“At the end of the day, young people need to know that we won’t shut our doors to them. These are strange times and it seems that young people need our services more now than ever before”

In this uncertain time, Young Devon are still here.

Every day, our staff are finding and trialling modern ways to support young people during this crisis. We are having to adapt to a new way of connecting, guiding and helping young people.

Of course, with any new way of working comes challenges and difficulties.

In this article, Debs from our Advocacy team and Andy from our Participation team reflect on their successes and struggles over the past month, and some challenges they have encountered in their new ways of working.

Successes and Struggles…

Q: How do you reflect on this past month?


This month, for me, has been about learning, about frustrations, about moments of joy too; there have been tears and there has been deep laughter. I feel as though I have transitioned from a position of surety and structure and a confidence in what I do, to one of uncertainty, questioning and vulnerability.

It struck me this week that there is actually something really powerful about being vulnerable, about giving something a try, about sitting in the discomfort of new practices. That there is something very powerful about sharing these experiences with colleagues too – after all, we are all in this together, right?

“I have come to know that the vulnerability can used to create advantage. If we trust in the not knowing and look for solutions to the hurdles we face, learning and development takes place…”

Q: What challenges have you encountered?


I am still able to gather and share information and to keep up to date with how our young people are coping.

However, it’s difficult to communicate using mobiles or laptops with the young people who are referred to the Young Devon Advocacy service, as most have multiple and complex special needs. The young person may have Autism or a physical disability, they might be blind or have learning disabilities. Mental health issues are also common with young people referred to us. Others may have children and be involved with the child protection service or experiencing domestic abuse, possibly, happening in the home.

We do what we can in the circumstances.


I held my first online Wellbeing Cafe this week, via Zoom. I didn’t know much about the technology before last week, but I know I am a good facilitator and someone that can build and maintain good relationships. Instead of being anxious about the former; not knowing my way round a piece of software, I focused on ensuring that the young people I was working with knew that someone had them in mind, that someone would listen to their concerns, that someone would be on the end of the line, should they need that. It worked, and it will be better next week when we meet (online) again.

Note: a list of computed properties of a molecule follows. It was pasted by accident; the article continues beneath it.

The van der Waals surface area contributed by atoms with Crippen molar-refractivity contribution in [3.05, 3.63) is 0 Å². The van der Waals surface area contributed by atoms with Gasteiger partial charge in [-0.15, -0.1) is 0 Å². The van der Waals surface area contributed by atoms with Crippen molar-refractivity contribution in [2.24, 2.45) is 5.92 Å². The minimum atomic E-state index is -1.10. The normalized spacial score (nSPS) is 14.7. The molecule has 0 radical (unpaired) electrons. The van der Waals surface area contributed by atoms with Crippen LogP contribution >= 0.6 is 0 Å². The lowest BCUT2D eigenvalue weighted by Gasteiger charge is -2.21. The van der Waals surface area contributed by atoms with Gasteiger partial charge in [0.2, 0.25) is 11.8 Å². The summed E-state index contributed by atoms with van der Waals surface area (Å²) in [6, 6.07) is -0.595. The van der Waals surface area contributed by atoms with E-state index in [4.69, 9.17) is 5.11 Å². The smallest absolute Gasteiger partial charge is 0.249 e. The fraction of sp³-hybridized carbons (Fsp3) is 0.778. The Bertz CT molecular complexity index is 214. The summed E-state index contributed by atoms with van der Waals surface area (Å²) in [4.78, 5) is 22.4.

At the end of the day, young people need to know that we won’t shut our doors to them. These are strange times and it seems that young people need our services more now than ever before.

Q: How are you overcoming anxiety during the pandemic?


I think that lockdown has caused everyone to experience more feelings of worry and anxiety; our day to day life has changed significantly over the past weeks. We are creatures of routine or habit, and this is a normal response to the situation we find ourselves in.

I live on my own and miss the daily social interactions of ordinary life.

I feel restless at times, and go out for a bike ride or walk in nature to help reduce restlessness or feelings of worry.

Mindfulness is something I have practised for a while and I combine walking with mindfulness to remain positive. I have a list of ideas and things to do, and I take each day as it comes; this helps me to cope with the unusual circumstances we find ourselves in.

I try to let go of the things I cannot control, as this just causes frustration and angst.

I distract myself by being creative, drawing painting or writing.


The surf and the outdoors is a great help for me. It’s what keeps me going, and why I have chosen to work and live in North Devon. It’s also why I moved to the West Country 20 years ago.

Young Devon is still open and supporting young people everyday.

If you or a young person you know is struggling during this difficult time, please contact us. If you need support, or advice; we are only an email, phone call or text away.

Please see our Coronavirus Service Update for up-to-date details on how to contact us.